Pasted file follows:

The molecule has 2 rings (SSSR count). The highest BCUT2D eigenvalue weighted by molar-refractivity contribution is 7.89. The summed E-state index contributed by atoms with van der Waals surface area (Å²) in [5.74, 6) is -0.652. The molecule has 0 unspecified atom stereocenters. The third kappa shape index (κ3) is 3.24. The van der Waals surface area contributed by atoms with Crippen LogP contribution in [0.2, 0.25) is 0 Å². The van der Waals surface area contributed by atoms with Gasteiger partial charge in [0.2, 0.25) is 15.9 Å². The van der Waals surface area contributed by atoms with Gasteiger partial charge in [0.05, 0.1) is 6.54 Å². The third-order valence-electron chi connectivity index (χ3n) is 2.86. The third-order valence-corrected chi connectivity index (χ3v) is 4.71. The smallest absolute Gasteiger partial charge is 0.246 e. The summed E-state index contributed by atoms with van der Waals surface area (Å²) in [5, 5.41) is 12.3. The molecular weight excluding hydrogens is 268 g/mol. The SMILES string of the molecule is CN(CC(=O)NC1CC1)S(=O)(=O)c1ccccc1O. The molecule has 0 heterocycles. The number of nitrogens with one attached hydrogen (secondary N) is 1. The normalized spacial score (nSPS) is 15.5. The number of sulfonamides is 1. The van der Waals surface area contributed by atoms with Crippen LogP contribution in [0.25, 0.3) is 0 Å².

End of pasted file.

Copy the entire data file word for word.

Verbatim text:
The molecule has 2 rings (SSSR count). The highest BCUT2D eigenvalue weighted by molar-refractivity contribution is 7.89. The summed E-state index contributed by atoms with van der Waals surface area (Å²) in [5.74, 6) is -0.652. The molecule has 0 unspecified atom stereocenters. The third kappa shape index (κ3) is 3.24. The van der Waals surface area contributed by atoms with Crippen LogP contribution in [0.2, 0.25) is 0 Å². The van der Waals surface area contributed by atoms with Gasteiger partial charge in [0.2, 0.25) is 15.9 Å². The van der Waals surface area contributed by atoms with Gasteiger partial charge in [0.05, 0.1) is 6.54 Å². The third-order valence-electron chi connectivity index (χ3n) is 2.86. The third-order valence-corrected chi connectivity index (χ3v) is 4.71. The smallest absolute Gasteiger partial charge is 0.246 e. The summed E-state index contributed by atoms with van der Waals surface area (Å²) in [5, 5.41) is 12.3. The molecular weight excluding hydrogens is 268 g/mol. The SMILES string of the molecule is CN(CC(=O)NC1CC1)S(=O)(=O)c1ccccc1O. The molecule has 0 heterocycles. The number of nitrogens with one attached hydrogen (secondary N) is 1. The normalized spacial score (nSPS) is 15.5. The number of sulfonamides is 1. The van der Waals surface area contributed by atoms with Crippen LogP contribution in [0.25, 0.3) is 0 Å².